Conference apps bring many benefits to the table, including a personal itinerary for the annual meeting and tools for engagement, but an app might fall short when meeting all the digital needs of your attendees. In addition to a conference app, consider hosting your conference materials on a dedicated website that can be accessed by smartphones, laptops and other devices.

Here are five reasons to pair your mobile app with online conference materials for your event.

1. Superior Search

Online conference materials let your attendees utilize advanced search tools superior to those available on a mobile app. Having options like full-text and faceted search makes a big difference when attendees must search through numerous technical papers and presentations.

2. Marketing and Promotion

To access content in the app, an attendee has to already be registered for the conference. But what about those that haven’t registered yet? Providing access to search engine-accessible online conference materials ahead of the meeting allows prospective attendees to gain a better understanding of the value of the event, ultimately driving registration for those who may still be “on the fence.”

3. Post-Meeting Access

Mobile apps provide the most value during the conference. Many attendees won’t use it at all after they plane home, although the content is still relevant and worth a second look. Having the ability to revisit materials on a computer when back in the office is often easier and preferred, and helps increase retention of the material.

4. Better Reading Experience

Close reading and deep comprehension are challenging when using a small screen. This is why many attendees choose to pore over new research on a full screen, rather than using an app, and where online conference materials have an advantage.

5. Non-Dues Revenue

As you build your association’s online conference content archive, you can plan to charge access for past years, generating non-dues revenue for your organization. This option is made even easier with the ability to restrict access to some or all of your online content. You can select who gets to see what content from recent or past events.

Even if you have a mobile app, supplement it through online conference materials. Having more avenues to deliver quality conference content to your attendees is far better than having too few. Each content format provides its own unique set of benefits to both attendees and your association, so it’s worth investing additional time and effort to select the ones that work best for your event.

Improve Your Conference Sessions With These Proven Educational Ideas

According to our annual State of the Conference Industry Report, a majority of associations recognize that education is the primary value their annual conference provides to attendees. And, the quality of educational programming is a major factor in whether an individual chooses to attend a conference. As a result, organizations continue to look for ways to increase the relevance of their programs and the quality of their speakers to maintain and elevate attendee satisfaction. But this alone will only take the learning so far. There is significant opportunity for meeting planners to incorporate proven educational ideas based on adult learning best practices into the structure and format of the conference.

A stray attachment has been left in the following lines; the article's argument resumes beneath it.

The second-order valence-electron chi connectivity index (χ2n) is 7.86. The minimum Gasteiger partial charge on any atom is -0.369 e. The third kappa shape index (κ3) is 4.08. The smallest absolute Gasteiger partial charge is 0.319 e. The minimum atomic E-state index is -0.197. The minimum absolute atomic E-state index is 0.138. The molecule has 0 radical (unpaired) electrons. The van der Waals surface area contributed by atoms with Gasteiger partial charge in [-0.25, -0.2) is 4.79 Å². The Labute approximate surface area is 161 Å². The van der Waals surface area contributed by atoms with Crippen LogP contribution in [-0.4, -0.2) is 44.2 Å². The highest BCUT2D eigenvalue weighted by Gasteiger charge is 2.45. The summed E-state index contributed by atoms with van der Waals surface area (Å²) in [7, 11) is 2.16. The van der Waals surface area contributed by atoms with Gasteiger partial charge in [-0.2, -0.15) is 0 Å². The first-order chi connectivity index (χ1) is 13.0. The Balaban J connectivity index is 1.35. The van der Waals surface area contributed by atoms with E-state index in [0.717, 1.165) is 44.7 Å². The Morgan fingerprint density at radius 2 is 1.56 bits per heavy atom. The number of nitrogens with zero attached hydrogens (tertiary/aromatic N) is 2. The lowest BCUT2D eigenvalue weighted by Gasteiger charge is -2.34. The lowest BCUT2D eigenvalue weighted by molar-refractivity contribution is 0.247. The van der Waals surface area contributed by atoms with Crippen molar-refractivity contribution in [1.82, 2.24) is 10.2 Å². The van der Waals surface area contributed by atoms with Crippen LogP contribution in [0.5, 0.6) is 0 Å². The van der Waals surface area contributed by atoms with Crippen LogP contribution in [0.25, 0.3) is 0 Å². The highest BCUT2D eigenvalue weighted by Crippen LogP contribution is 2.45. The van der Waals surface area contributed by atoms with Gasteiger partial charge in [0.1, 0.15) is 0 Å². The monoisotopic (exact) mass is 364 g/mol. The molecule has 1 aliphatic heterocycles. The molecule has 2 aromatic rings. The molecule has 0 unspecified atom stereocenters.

Researchers spend considerable time studying how adults learn and retain information best. Using these findings, professional educators continually experiment with new classroom techniques to increase the amount of active learning and retention. Meanwhile, conferences continue to rely on the same, long-established format: subject matter expert positioned at the front of the room, walking through a PPT deck. The session may include some type of interactive, small-group exercise or discussion, but that’s as far as most sessions go to break from “traditional” format. Because the conference is a primary way that associations deliver education to members, there is significant opportunity to apply the principles of adult learning used by classroom educators into conference breakout rooms.

Here are four guiding principles to consider when thinking about the structure and format of your conference.

Guiding Principle #1: Andragogy

The study of andragogy, or the art and science of adult learning, was developed by Malcolm Knowles in the 1950s. The concept acknowledges that, unlike children, adult learners bring a wealth of professional experience with them into an educational session. According to Knowles, the best way to engage adult learners is to focus on how new information relates to these life experiences and allow them to be active participants in their education. Some examples of andragogy principles put into practice include:

  • Focus on task-oriented instruction versus memorization
  • Put learning activities into the context of real-world tasks, challenges and issues the learner encounters regularly

Guiding Principle #2: More sensory input leads to greater retention

The average adult classroom will contain three types of learners: visual (looking, seeing, watching), auditory (listening, hearing and speaking) and kinesthetic (experiencing, moving doing). Creating environments that incorporate all three learning styles does more than just appeal to a wider audience. It also increases retention for all learners. According to the Principles of Adult Learning & Instructional Systems Design, we retain approximately 10% of what we see, 30-40% of what we see and hear, and 90% of what we see, hear and do.

Guiding Principle #3: More content is not necessarily better